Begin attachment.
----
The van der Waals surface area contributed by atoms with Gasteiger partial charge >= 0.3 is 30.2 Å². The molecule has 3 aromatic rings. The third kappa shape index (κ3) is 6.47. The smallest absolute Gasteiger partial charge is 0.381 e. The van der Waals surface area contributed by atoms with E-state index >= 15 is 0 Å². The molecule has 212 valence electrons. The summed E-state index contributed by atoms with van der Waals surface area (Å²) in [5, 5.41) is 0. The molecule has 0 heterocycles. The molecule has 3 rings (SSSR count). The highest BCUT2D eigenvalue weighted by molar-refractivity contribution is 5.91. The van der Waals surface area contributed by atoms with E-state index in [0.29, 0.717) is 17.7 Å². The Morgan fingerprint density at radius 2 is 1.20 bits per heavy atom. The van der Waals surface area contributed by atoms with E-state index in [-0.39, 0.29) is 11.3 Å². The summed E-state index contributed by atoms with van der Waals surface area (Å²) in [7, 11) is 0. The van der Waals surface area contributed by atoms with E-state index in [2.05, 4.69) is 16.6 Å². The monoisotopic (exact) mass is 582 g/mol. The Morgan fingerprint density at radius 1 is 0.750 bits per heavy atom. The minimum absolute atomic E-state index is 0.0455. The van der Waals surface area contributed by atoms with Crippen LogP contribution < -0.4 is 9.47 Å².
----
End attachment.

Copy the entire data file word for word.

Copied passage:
The van der Waals surface area contributed by atoms with Gasteiger partial charge >= 0.3 is 30.2 Å². The molecule has 3 aromatic rings. The third kappa shape index (κ3) is 6.47. The smallest absolute Gasteiger partial charge is 0.381 e. The van der Waals surface area contributed by atoms with E-state index >= 15 is 0 Å². The molecule has 212 valence electrons. The summed E-state index contributed by atoms with van der Waals surface area (Å²) in [5, 5.41) is 0. The molecule has 0 heterocycles. The molecule has 3 rings (SSSR count). The highest BCUT2D eigenvalue weighted by molar-refractivity contribution is 5.91. The van der Waals surface area contributed by atoms with E-state index in [0.29, 0.717) is 17.7 Å². The Morgan fingerprint density at radius 2 is 1.20 bits per heavy atom. The van der Waals surface area contributed by atoms with E-state index in [-0.39, 0.29) is 11.3 Å². The summed E-state index contributed by atoms with van der Waals surface area (Å²) in [7, 11) is 0. The van der Waals surface area contributed by atoms with E-state index in [2.05, 4.69) is 16.6 Å². The monoisotopic (exact) mass is 582 g/mol. The Morgan fingerprint density at radius 1 is 0.750 bits per heavy atom. The minimum absolute atomic E-state index is 0.0455. The van der Waals surface area contributed by atoms with Crippen LogP contribution < -0.4 is 9.47 Å².